Action  Adventure  Thriller  

Rotten Tomatoes Critics - fresh 64%
Rotten Tomatoes Audience - upright 65%
IMDb Rating 6.8


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Uploaded By: OTTO
January 16, 2016 at 11:38 pm



Léa Seydoux as Dr. Madeleine Swann
Daniel Craig as James Bond
Monica Bellucci as Lucia Sciarra
Dave Bautista as Mr. Hinx
720p 1080p
1.07 GB
23.976 fps
2hr 28 min
P/S 61 / 310
2.26 GB
23.976 fps
2hr 28 min
P/S 70 / 283

Movie Reviews

Reviewed by SmashingUKProductions 9 / 10

An Action Spectacle Showing The Vulnerability Of 007

*** This review may contain spoilers ***

Reviewed by Bond-Fan-1001 9 / 10

An entertaining love letter to the classic Bond films peppered with a healthy dose of irony

If there was anything we learnt from 'Skyfall' it's that Sam Mendes can make a damn good Bond film, veering away from the over-the-top, explosive nature of the franchise, and focusing more on Bond's personal life and his vulnerability. Well what can be said? He did it again.'Spectre' will definitely appeal more to those who were fans of the early films in the franchise, most notably 'You Only Live Twice' whose inspiration brings back one of the finest villains to ever face Bond. Mendes has since seemed to take a new direction on Craig's series of films and led away from the gritty, thriller aspect that 'Casino Royale' and 'Skyfall' had and instead propelled the film as an action spectacle, full of beautifully orchestrated stunts, stunning cinematography and non-stop explosive action. The locations are stunning, the score is exhilarating and the cinematography from Hoyte Van Hoytema is dazzling.Christoph Waltz and Dave Bautista, whoever the casting director was on this film, you deserve a huge pat on the back, this film stars two of the most perfect actors to plays villains ever. The much-loved Austrian Waltz whose Colonel Hans Landa has earned him recognition as a fantastic and plausible villain, and ex-wrestler Bautista proving that he is one person not to screw with.'Spectre' manages to reflect back upon its predecessors in the franchise with references to prior villains, allies and lovers, further drawing upon a story that was in need of a conclusion, a conclusion all fans just couldn't wait for. But... will 'Spectre' be the conclusion we expected? Or will there be more to follow from Daniel Craig and 007?Obviously you don't have to take my word for it, I'm just a mega-Bond fan, but allow me to shed some light upon it if you are having a hard time deciding whether to see it or not? I went and saw this in IMAX - I was blown away. This is the ultimate British action film and one of the finest instalments!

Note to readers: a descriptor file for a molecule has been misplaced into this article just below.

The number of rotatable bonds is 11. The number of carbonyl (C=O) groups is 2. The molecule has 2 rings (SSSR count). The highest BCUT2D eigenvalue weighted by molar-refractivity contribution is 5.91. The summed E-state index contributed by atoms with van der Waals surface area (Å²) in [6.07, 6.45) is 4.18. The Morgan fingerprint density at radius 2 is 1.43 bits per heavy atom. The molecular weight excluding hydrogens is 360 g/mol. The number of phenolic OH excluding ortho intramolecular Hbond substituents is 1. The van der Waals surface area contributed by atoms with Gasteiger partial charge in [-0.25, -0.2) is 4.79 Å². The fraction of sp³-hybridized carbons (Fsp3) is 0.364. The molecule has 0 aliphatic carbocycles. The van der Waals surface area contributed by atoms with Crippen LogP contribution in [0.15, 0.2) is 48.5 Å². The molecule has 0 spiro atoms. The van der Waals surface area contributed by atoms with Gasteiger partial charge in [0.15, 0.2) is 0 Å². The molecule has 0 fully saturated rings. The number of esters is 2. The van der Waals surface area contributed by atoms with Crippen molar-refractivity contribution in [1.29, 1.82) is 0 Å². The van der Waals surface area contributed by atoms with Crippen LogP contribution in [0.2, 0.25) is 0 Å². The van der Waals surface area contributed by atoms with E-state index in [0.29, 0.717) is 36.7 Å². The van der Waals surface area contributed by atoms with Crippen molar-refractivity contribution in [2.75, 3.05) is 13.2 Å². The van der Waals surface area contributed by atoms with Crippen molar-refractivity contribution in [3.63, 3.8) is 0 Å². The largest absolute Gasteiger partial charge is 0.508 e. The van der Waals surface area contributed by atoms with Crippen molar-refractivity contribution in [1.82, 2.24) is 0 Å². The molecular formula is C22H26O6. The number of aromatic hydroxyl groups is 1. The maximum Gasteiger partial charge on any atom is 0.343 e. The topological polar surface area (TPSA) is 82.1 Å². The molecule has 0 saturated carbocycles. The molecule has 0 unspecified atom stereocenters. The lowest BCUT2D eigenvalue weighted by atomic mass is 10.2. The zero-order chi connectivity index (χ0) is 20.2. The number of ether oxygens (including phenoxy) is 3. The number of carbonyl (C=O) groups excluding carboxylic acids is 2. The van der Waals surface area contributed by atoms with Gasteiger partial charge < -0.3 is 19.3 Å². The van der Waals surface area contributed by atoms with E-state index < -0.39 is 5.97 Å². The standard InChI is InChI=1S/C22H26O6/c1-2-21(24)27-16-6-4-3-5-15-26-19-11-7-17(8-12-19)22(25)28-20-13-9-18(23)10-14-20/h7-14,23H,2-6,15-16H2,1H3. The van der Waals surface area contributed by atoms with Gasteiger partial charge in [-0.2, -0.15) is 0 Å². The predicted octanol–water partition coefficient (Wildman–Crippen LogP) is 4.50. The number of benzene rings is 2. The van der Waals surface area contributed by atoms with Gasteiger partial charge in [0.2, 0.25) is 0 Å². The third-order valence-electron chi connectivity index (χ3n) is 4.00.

Reviewed by prospectus_capricornium 9 / 10

Not as Spectacular, nor as Ominous as its title suggests

First off, let me get something out of the way here: I like to be entertained. Entertainment, as we all know, comes in different shapes and sizes; it can be smart, profound, intellectually stimulating and so forth ? or it can just be escapist fun. Now what kind of entertainment you expect from a James Bond film is up to you; as for me, I go with fun. Regrettably, the last three 007 instalments fell a bit short in that department (at least for my taste), and since I expected this new film to be more of the same, I didn't exactly get my hopes up. Well, I can only say I was pleasantly surprised (although judging from most reviews here, I seem to be in the minority). Instead of further exploring the somewhat dark, dramatic route the previous three films took - which, I must admit, worked very well in Casino Royale - Spectre unexpectedly goes in the exact opposite direction. Sam Mendes and John Logan apparently came to the conclusion that it was time to bring back one of the most crucial ingredients for Bond's success with audiences over the years: the fun.Don't get me wrong; it's not suddenly ALL fun and games for Her Majesty's finest spy (and Craig still portrays him as a character driven by inner rage) - but the new film is a virtual celebration of the whole James Bond universe, from past to present, including the less grounded and over-the-top elements from the older films. In fact, after a stand-out intro sequence in classic fashion, the spy with a license to kill takes us on a ride which - tonally - feels like travelling back in time to the glory days of such classics as You Only Live Twice, Goldfinger or The Spy Who Loved Me (and it's a ride back in time in more senses than one).This is supposed to be a spoiler-free review, so I won't go into any of the story details, but what unfolds after the introduction plays like a combination of the more grounded, serious Bond we've come to associate with Daniel Craig's films, and the more self-aware spy-romps of the Roger Moore era. It's a mix that doesn't always work and tone and pacing can be a bit uneven at times (especially during the third act), but Spectre largely succeeds in paying homage to many of the classic Bond films while still delivering the gritty action people come to expect from the newer instalments and staying true to the character Craig has so successfully made his own. And despite all the references and callbacks to classic 007 adventures, Spectre still manages to continue the storyline of the three previous films. So while his second entry in the world's longest living franchise is far from a perfect film, I believe Sam Mendes achieves exactly what he wants: he intentionally embraces the old Bond formula, but he also plays with it, twists it and introduces new story elements. So my verdict: Spectre is a love letter to the classic Bond films, and while it might not be the masterpiece many people seem to have expected, there is a lot to enjoy here. It's a solid, almost classic Bond film with insane action, great set-pieces and a fantastic cast; upon first viewing, I'd rate it 7.5 stars out of 10.Rare Film Gems For Cinephiles: http://www.imdb.com/list/ls070242495/